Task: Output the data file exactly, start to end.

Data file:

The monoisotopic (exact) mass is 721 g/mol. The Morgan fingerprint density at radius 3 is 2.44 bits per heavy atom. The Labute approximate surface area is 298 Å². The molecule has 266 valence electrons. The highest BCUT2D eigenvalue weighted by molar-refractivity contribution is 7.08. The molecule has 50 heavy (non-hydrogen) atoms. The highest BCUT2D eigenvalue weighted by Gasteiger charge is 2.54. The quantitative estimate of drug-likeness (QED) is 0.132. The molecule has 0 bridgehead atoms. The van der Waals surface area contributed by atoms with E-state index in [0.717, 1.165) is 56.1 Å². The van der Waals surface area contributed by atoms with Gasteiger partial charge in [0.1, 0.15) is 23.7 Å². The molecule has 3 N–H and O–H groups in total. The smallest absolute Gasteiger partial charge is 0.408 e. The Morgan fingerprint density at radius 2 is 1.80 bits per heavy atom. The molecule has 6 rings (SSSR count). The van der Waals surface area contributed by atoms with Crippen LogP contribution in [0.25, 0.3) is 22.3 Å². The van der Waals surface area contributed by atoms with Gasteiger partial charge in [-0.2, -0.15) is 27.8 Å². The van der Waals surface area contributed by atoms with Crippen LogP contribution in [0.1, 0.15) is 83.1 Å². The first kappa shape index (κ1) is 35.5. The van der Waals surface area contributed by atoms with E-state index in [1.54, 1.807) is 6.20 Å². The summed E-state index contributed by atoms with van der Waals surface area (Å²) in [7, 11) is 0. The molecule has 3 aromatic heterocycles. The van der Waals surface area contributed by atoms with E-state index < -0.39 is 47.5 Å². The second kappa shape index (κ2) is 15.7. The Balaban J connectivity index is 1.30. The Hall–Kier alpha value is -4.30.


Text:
The monoisotopic (exact) mass is 721 g/mol. The Morgan fingerprint density at radius 3 is 2.44 bits per heavy atom. The Labute approximate surface area is 298 Å². The molecule has 266 valence electrons. The highest BCUT2D eigenvalue weighted by molar-refractivity contribution is 7.08. The molecule has 50 heavy (non-hydrogen) atoms. The highest BCUT2D eigenvalue weighted by Gasteiger charge is 2.54. The quantitative estimate of drug-likeness (QED) is 0.132. The molecule has 0 bridgehead atoms. The van der Waals surface area contributed by atoms with E-state index in [0.717, 1.165) is 56.1 Å². The van der Waals surface area contributed by atoms with Gasteiger partial charge in [0.1, 0.15) is 23.7 Å². The molecule has 3 N–H and O–H groups in total. The smallest absolute Gasteiger partial charge is 0.408 e. The Morgan fingerprint density at radius 2 is 1.80 bits per heavy atom. The molecule has 6 rings (SSSR count). The van der Waals surface area contributed by atoms with Crippen LogP contribution in [0.25, 0.3) is 22.3 Å². The van der Waals surface area contributed by atoms with Gasteiger partial charge in [-0.2, -0.15) is 27.8 Å². The van der Waals surface area contributed by atoms with Crippen LogP contribution in [0.1, 0.15) is 83.1 Å². The first kappa shape index (κ1) is 35.5. The van der Waals surface area contributed by atoms with E-state index in [1.54, 1.807) is 6.20 Å². The summed E-state index contributed by atoms with van der Waals surface area (Å²) in [7, 11) is 0. The molecule has 3 aromatic heterocycles. The van der Waals surface area contributed by atoms with E-state index < -0.39 is 47.5 Å². The second kappa shape index (κ2) is 15.7. The Balaban J connectivity index is 1.30. The Hall–Kier alpha value is -4.30.